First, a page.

]]]]]]]]]]]]]]]        REPLY TO A.V. NERO            [[[[[[[[[[[[
                          By Sysop                    (1/23/90)

    [After the Health Physics Society reprinted an old piece from
ACCESS TO ENERGY ("On naked imbeciles" comparing the emission 
limits at the boundary of a nuclear plant with EPA's remedial 
level of radon-infested homes), A.V. Nero of the Lawrence 
Livermore Lab, an antinuke who measures radon levels in the US,
wrote a letter with personal attacks on me, claiming that I had 
an axe to grind, calling me St. Petr, and making the analogy that 
when a car weighs 1,000 lbs it is not overweight because it is 
not human.
    His letter and my reply appeared in the HPS Newsletter, 
January 1990. I have my own letter on disk from my word 
processor, but not, of course, Nero's, and I don't have the time 
or inclination to retype out his letter by hand, so below I just 
give my reply.]

[Reply to A.V. Nero's letter]

   What, pray, might be the ax that I am twice accused of
grinding? If it is my insistence on consistency, then I can see
why Nero is getting shrill instead of keeping to the issue.

    His oft-repeated joke of the 2,000 lb overweight car is very
funny; but it becomes hilarious when one realizes that it has not 
the tiniest connection whatsoever with the issue. The threat, 
ionizing radiation, and the target, the human body, is the same. 
The level at which this threat is DEEMED DANGEROUS should 
therefore be the same also, and no amount of Nero's splendid 
footwork around this simple point can obscure the fact that the 
government has a double standard for the danger level in the 
whopping ratio of 80 : 1. Nero's trailblazing criterion of risk 
by outside agent vs. risk controllable by an individual (as 
distinct from the established criterion of whether the risk is 
voluntary, which it is not for radon) is a brilliant milestone in
legal philosophy. It says that the dose of morphine an individual 
can safely inject in himself is 80 times higher than a licensed 
physician considers safe and is allowed to administer.
     Two air changes per hour is considered adequate; by whom? he 
sneers. By the EPA, among others. Its publication RADON REDUCTION 
METHODS (1986) claims reductions as high as 90% "for 0.25 ach to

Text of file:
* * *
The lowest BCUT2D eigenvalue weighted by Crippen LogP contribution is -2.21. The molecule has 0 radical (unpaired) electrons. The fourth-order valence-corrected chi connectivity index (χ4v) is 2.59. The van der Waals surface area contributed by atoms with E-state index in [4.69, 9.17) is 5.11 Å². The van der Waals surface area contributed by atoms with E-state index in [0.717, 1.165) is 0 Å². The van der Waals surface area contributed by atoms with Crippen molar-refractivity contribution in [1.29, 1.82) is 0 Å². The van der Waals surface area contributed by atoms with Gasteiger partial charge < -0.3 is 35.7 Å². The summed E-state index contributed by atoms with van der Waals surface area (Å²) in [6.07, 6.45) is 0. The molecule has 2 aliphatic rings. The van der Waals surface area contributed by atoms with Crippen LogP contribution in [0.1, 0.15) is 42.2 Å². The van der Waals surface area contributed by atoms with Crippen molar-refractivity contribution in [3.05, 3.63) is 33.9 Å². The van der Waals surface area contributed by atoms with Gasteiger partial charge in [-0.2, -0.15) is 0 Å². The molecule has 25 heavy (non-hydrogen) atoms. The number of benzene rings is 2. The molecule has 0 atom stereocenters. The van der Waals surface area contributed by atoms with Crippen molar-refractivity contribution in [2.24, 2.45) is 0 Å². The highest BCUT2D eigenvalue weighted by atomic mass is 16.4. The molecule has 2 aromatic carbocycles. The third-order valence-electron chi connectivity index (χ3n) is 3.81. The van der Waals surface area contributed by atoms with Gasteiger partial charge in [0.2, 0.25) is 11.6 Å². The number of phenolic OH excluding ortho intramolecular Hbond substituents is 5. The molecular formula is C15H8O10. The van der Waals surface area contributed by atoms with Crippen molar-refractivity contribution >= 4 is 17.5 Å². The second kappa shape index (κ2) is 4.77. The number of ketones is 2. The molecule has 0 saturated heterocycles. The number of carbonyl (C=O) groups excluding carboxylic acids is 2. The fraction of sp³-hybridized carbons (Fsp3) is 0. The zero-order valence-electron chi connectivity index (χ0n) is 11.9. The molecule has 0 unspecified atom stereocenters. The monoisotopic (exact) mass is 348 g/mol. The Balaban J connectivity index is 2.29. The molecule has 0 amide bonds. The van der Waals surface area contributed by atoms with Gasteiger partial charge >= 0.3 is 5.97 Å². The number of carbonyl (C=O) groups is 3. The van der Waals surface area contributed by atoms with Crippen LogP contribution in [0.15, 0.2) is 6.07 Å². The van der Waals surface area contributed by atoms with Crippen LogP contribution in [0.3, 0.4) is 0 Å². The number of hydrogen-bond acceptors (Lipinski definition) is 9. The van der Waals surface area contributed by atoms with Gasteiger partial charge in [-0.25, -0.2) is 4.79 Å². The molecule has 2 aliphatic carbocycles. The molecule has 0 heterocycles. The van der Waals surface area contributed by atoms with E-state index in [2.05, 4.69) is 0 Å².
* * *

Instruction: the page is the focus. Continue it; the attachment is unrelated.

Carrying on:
2 ach." He should not shrink from an occasional visit to the 
library; lots of people do it. However, more respectable and less 
politicized figures than the EPA use the same rule of thumb; 
Prof. B.L. Cohen, for example, though Nero presumably considers 
him, too, "smacking of Inhaber, Hurwitz, and the like."
     St. Petr stands accused of touting negative ions as an air
cleaning method; but who is he and when did he tout them? 
Speaking for Petr the uncanonized, I do not tout any such 
methods, for, unlike Nero, I report the news, I do not make it. 
On this occasion I reported on the measured results published by 
Prof. Moller of Harvard, and I see no reason to doubt them, since 
he is a serious scientist who does not seek shortcuts to glory by 
pushing half-baked, panicky theories in the Sunday supplements. 
Nero, who has on several occasions grossly misled his readers on 
nuclear proliferation, wastes and defense, and who has downplayed 
energy conservation as a radon-enhancing effect while stressing 
the effect of heating homes on global warming, hardly makes it
into that category.
     I have written about altering the pressure field below a
home on other occasions; the "omission" in this item was trivial, 
since it was not devoted to a survey of radon countermeasures. 
Yet again I stand accused of grinding an undisclosed, mysterious 
ax and putting down strawmen. There is a good reason why strawmen
weigh so heavily on Nero's mind. He crusades against the "myth of 
an unpenetrable shield against nuclear weapons," a claim akin to 
the claim of impossible nuclear accidents. Nobody ever made 
either claim, and in both cases the myth was rudely manufactured 
by the heroes who then fought it with exemplary valor.
     But omission must surely weigh doubly heavy on Nero's mind;
two of them perhaps more than others. While Nero's popular 
writings scare people with (correct) comparisons of radon and 
Chernobyl, he never breathes a word about hormesis. And worse, 
while he misrepresents the dangers of nuclear power, he studiedly 
omits any comparison with the vastly greater dangers of electric 
power production by any other method. 
     Nero fiddles while coal is burning.

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